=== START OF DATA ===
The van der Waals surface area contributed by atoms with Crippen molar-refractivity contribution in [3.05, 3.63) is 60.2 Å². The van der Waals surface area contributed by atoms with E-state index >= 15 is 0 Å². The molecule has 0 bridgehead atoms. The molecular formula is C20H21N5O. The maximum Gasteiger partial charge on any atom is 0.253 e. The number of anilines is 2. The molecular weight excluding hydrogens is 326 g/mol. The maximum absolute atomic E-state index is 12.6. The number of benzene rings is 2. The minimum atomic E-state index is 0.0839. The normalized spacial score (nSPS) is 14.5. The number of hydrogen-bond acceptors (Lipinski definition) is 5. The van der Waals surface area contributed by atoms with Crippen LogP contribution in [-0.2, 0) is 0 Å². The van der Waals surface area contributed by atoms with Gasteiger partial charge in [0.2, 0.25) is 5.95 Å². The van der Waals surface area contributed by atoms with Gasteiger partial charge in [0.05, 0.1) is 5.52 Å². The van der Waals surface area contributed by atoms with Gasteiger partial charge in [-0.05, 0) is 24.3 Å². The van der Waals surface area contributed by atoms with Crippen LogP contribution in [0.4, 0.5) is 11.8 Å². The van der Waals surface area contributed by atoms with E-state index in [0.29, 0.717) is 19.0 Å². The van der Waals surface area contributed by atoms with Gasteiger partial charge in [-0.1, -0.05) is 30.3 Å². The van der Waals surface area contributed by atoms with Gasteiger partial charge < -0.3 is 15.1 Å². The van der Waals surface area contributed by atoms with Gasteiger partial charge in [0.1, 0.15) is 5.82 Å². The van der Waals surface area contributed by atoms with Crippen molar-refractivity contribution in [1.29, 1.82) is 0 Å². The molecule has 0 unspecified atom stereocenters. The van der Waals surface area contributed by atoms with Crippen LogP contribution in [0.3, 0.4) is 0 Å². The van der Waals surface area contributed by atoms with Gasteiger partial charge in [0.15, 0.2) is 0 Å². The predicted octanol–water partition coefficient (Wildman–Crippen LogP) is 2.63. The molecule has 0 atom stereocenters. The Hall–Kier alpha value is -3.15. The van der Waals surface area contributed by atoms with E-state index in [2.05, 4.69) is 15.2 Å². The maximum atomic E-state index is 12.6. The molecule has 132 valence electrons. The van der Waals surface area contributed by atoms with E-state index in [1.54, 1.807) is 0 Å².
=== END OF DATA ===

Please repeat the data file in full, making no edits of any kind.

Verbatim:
The van der Waals surface area contributed by atoms with Crippen molar-refractivity contribution in [3.05, 3.63) is 60.2 Å². The van der Waals surface area contributed by atoms with E-state index >= 15 is 0 Å². The molecule has 0 bridgehead atoms. The molecular formula is C20H21N5O. The maximum Gasteiger partial charge on any atom is 0.253 e. The number of anilines is 2. The molecular weight excluding hydrogens is 326 g/mol. The maximum absolute atomic E-state index is 12.6. The number of benzene rings is 2. The minimum atomic E-state index is 0.0839. The normalized spacial score (nSPS) is 14.5. The number of hydrogen-bond acceptors (Lipinski definition) is 5. The van der Waals surface area contributed by atoms with Crippen LogP contribution in [-0.2, 0) is 0 Å². The van der Waals surface area contributed by atoms with Gasteiger partial charge in [0.2, 0.25) is 5.95 Å². The van der Waals surface area contributed by atoms with Gasteiger partial charge in [0.05, 0.1) is 5.52 Å². The van der Waals surface area contributed by atoms with Gasteiger partial charge in [-0.05, 0) is 24.3 Å². The van der Waals surface area contributed by atoms with Crippen LogP contribution in [0.4, 0.5) is 11.8 Å². The van der Waals surface area contributed by atoms with E-state index in [0.29, 0.717) is 19.0 Å². The van der Waals surface area contributed by atoms with Gasteiger partial charge in [-0.1, -0.05) is 30.3 Å². The van der Waals surface area contributed by atoms with Gasteiger partial charge < -0.3 is 15.1 Å². The van der Waals surface area contributed by atoms with Gasteiger partial charge in [0.1, 0.15) is 5.82 Å². The van der Waals surface area contributed by atoms with Crippen molar-refractivity contribution in [1.29, 1.82) is 0 Å². The molecule has 0 unspecified atom stereocenters. The van der Waals surface area contributed by atoms with Crippen LogP contribution in [0.3, 0.4) is 0 Å². The van der Waals surface area contributed by atoms with Gasteiger partial charge in [0.15, 0.2) is 0 Å². The predicted octanol–water partition coefficient (Wildman–Crippen LogP) is 2.63. The molecule has 0 atom stereocenters. The Hall–Kier alpha value is -3.15. The van der Waals surface area contributed by atoms with E-state index in [2.05, 4.69) is 15.2 Å². The maximum atomic E-state index is 12.6. The molecule has 132 valence electrons. The van der Waals surface area contributed by atoms with E-state index in [1.54, 1.807) is 0 Å².